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Monday, February 26, 2024

Innovative cloning of rice strain can help meet global agriculture demands

UC Davis plant biologists and geneticists working with researchers in Europe and Africa find solutions to reduce the costs of planting rice, maintaining year-round crop yield

 

By BRANDON NGUYEN — science@theaggie.org 

 

According to the U.S. Department of Agriculture, rice is a staple crop for more than half of the world’s population. However, for farmers, buying seeds annually in their hybrid genetic state, which has proven to perform more efficiently, can be expensive. 

Fortunately, a recent breakthrough in consistently successful cloning of a hybrid rice strain has opened up new possibilities. Farmers may no longer have to purchase rice seeds every year. The study, led by plant biologists and geneticists from UC Davis in collaboration with an international team of researchers, suggested that this finding will help reduce the costs of planting the crop while maintaining its enhanced production and resistance to disease and climate change. 

Hybrid vigor, which is described by plant biologists as a crop’s characteristic high yield and resiliency as a result of a specific genetic cross, has also been observed in rice and therefore, has become a point of interest for many farmers to improve the efficiency of the crop’s production. Venkatesan Sundaresan, a professor in the Department of Plant Biology and Plant Sciences, explained that the team’s goal to clone rice was rooted in this very scientific principle.

“Hybrid vigor is a phenomenon that people have observed in plants for a long time,” Sundaresan said. “This occurs when two inbred varieties of a type of crop are crossed or bred together, and the progeny are almost always more vigorous, high-yielding and resistant than the plant’s parents.”

However, when two hybrids are bred together, the following generation of plants does not exhibit the same level of high performance. Sundaresan and his team sought to find a way through cloning to maintain hybrid vigor in rice, a seed that is typically expensive for farmers to buy in its hybrid state.

“These low-income farmers can only get this type of rice from a hybrid seed producer, but it’s much more expensive than when compared to corn, for example,” Sundaresan said. “It would be great to increase the yield of using the same land and resources, from which you could sell at a price higher by 25%.”

In addition to the cost of hybrid rice seeds, the weather’s unpredictability pulled subsistence farmers away from the prospect of investment.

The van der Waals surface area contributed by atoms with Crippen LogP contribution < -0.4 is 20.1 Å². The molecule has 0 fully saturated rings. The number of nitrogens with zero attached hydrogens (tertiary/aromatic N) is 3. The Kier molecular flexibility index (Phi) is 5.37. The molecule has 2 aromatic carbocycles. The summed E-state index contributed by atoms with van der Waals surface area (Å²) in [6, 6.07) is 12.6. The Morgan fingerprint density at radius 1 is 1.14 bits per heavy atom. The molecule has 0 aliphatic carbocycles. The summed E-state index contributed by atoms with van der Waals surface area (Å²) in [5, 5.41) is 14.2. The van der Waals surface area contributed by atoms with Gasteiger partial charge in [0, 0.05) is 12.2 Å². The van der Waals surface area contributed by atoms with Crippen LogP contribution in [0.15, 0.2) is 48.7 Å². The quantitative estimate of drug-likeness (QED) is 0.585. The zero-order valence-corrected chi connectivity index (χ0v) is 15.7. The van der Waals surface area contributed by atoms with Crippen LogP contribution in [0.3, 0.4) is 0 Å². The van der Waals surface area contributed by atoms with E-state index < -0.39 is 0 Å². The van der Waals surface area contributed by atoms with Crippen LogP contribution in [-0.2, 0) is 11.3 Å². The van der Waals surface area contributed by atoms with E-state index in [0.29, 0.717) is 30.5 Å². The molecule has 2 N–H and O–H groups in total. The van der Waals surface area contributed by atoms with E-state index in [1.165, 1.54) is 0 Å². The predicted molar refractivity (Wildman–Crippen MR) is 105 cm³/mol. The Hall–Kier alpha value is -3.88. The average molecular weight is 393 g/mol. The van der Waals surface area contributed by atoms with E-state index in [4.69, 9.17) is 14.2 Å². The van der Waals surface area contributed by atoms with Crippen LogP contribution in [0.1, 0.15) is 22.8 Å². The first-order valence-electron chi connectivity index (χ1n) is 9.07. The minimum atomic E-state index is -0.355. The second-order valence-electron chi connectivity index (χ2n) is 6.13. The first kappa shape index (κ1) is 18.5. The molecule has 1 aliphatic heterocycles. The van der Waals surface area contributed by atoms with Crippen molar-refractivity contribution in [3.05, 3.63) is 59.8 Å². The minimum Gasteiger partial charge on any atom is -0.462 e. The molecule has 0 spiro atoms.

China is the only country that grows the majority of its rice as a hybrid due to the large support from its government, whereas only about 5% to 10% of farmers in other countries do.

To reduce the risks of investment, Gurdev Khush, adjunct professor emeritus in the Department of Plant Sciences at UC Davis and co-author on the study, highlighted the power of cloning in agriculture.

“If you can induce apomixis, the process by which some naturally occurring plants produce seeds that are exact, identical clones, then you can plant the same hybrid rice crop every year,” Khush said.

Inducing apomixis was only one part of the solution though. Rice does not undergo this process when producing its own seeds; rather, it undergoes meiosis, which creates progeny that are not genetic clones. Sundaresan and his team have found a way to prevent meiosis and artificially induce apomixis, ultimately maintaining hybrid vigor. 

“The first step is to eliminate meiosis, which we did by genetically editing three genes called MiMe,” Sundaresan said. “The second step is to prevent fertilization, and we did this by turning on this gene in plants called the ‘baby boom’ gene, which can turn an egg cell into an embryo. With these two steps together, we were able to create hybrid clones with rice with 95% efficiency after many, many years.” 

While the specific gene modifications cannot be applied to other staple crops, the same approach can. Sundaresan said that the implications of this study are huge for a growing global population.

“Being able to maintain the high yield in these hybrid rice seeds will be greatly beneficial to low-income farmers,” Sundaresan said. “Our study can help meet the needs of both consumers and producers without having to increase the use of land, water and fertilizers to unsustainable levels.”

Written by: Brandon Nguyen — science@theaggie.org